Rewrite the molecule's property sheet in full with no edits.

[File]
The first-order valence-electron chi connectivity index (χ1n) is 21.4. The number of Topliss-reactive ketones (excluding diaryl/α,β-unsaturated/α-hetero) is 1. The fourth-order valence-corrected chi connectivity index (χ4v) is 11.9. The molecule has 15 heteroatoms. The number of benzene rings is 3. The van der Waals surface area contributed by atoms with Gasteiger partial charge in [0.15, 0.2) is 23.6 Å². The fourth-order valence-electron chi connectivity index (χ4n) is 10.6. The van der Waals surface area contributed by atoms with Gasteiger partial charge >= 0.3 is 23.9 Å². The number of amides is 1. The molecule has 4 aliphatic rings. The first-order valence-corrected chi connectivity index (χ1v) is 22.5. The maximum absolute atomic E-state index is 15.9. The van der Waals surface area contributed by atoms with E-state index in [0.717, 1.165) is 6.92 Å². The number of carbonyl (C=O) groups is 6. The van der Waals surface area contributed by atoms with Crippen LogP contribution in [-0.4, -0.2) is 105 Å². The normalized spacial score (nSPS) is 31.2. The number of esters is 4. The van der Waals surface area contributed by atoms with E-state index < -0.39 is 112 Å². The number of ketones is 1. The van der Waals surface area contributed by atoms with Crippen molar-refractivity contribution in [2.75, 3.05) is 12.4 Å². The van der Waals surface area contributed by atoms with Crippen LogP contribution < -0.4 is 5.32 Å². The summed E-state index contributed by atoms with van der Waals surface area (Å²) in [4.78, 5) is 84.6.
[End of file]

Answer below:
The first-order valence-electron chi connectivity index (χ1n) is 21.4. The number of Topliss-reactive ketones (excluding diaryl/α,β-unsaturated/α-hetero) is 1. The fourth-order valence-corrected chi connectivity index (χ4v) is 11.9. The molecule has 15 heteroatoms. The number of benzene rings is 3. The van der Waals surface area contributed by atoms with Gasteiger partial charge in [0.15, 0.2) is 23.6 Å². The fourth-order valence-electron chi connectivity index (χ4n) is 10.6. The van der Waals surface area contributed by atoms with Gasteiger partial charge >= 0.3 is 23.9 Å². The number of amides is 1. The molecule has 4 aliphatic rings. The first-order valence-corrected chi connectivity index (χ1v) is 22.5. The maximum absolute atomic E-state index is 15.9. The van der Waals surface area contributed by atoms with E-state index in [0.717, 1.165) is 6.92 Å². The number of carbonyl (C=O) groups is 6. The van der Waals surface area contributed by atoms with Crippen LogP contribution in [-0.4, -0.2) is 105 Å². The normalized spacial score (nSPS) is 31.2. The number of esters is 4. The van der Waals surface area contributed by atoms with E-state index < -0.39 is 112 Å². The number of ketones is 1. The van der Waals surface area contributed by atoms with Crippen molar-refractivity contribution in [2.75, 3.05) is 12.4 Å². The van der Waals surface area contributed by atoms with Crippen LogP contribution < -0.4 is 5.32 Å². The summed E-state index contributed by atoms with van der Waals surface area (Å²) in [4.78, 5) is 84.6.